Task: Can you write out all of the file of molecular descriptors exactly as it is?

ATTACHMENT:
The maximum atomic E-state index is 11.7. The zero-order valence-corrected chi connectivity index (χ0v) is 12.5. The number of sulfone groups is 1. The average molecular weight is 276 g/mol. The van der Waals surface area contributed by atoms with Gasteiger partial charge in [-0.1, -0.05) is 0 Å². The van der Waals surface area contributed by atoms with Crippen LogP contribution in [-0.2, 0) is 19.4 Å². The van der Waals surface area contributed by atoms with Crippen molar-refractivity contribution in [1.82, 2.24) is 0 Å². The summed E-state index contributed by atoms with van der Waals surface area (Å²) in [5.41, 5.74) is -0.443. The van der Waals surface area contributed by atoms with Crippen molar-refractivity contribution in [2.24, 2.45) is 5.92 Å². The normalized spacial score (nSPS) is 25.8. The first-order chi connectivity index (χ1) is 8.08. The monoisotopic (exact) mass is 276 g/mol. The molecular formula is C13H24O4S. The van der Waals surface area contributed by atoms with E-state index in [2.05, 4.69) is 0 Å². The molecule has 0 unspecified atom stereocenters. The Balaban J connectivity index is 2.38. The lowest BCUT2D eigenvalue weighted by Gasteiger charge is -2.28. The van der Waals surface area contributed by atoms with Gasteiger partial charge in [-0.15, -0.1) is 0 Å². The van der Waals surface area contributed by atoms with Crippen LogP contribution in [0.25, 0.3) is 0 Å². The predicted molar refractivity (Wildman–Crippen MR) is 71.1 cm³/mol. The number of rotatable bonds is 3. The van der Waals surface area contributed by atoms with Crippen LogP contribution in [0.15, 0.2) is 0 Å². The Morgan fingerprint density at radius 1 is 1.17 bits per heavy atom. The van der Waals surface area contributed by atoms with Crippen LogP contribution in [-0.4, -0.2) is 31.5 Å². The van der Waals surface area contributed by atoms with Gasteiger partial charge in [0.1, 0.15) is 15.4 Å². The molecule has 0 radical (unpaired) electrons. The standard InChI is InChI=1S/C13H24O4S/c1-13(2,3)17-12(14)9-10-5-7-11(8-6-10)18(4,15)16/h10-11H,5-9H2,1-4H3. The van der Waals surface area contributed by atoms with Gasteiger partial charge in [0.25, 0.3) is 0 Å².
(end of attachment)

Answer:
The maximum atomic E-state index is 11.7. The zero-order valence-corrected chi connectivity index (χ0v) is 12.5. The number of sulfone groups is 1. The average molecular weight is 276 g/mol. The van der Waals surface area contributed by atoms with Gasteiger partial charge in [-0.1, -0.05) is 0 Å². The van der Waals surface area contributed by atoms with Crippen LogP contribution in [-0.2, 0) is 19.4 Å². The van der Waals surface area contributed by atoms with Crippen molar-refractivity contribution in [1.82, 2.24) is 0 Å². The summed E-state index contributed by atoms with van der Waals surface area (Å²) in [5.41, 5.74) is -0.443. The van der Waals surface area contributed by atoms with Crippen molar-refractivity contribution in [2.24, 2.45) is 5.92 Å². The normalized spacial score (nSPS) is 25.8. The first-order chi connectivity index (χ1) is 8.08. The monoisotopic (exact) mass is 276 g/mol. The molecular formula is C13H24O4S. The van der Waals surface area contributed by atoms with E-state index in [2.05, 4.69) is 0 Å². The molecule has 0 unspecified atom stereocenters. The Balaban J connectivity index is 2.38. The lowest BCUT2D eigenvalue weighted by Gasteiger charge is -2.28. The van der Waals surface area contributed by atoms with Gasteiger partial charge in [-0.15, -0.1) is 0 Å². The van der Waals surface area contributed by atoms with Crippen LogP contribution in [0.25, 0.3) is 0 Å². The predicted molar refractivity (Wildman–Crippen MR) is 71.1 cm³/mol. The number of rotatable bonds is 3. The van der Waals surface area contributed by atoms with Crippen LogP contribution in [0.15, 0.2) is 0 Å². The Morgan fingerprint density at radius 1 is 1.17 bits per heavy atom. The van der Waals surface area contributed by atoms with Crippen LogP contribution in [-0.4, -0.2) is 31.5 Å². The van der Waals surface area contributed by atoms with Gasteiger partial charge in [0.1, 0.15) is 15.4 Å². The molecule has 0 radical (unpaired) electrons. The standard InChI is InChI=1S/C13H24O4S/c1-13(2,3)17-12(14)9-10-5-7-11(8-6-10)18(4,15)16/h10-11H,5-9H2,1-4H3. The van der Waals surface area contributed by atoms with Gasteiger partial charge in [0.25, 0.3) is 0 Å².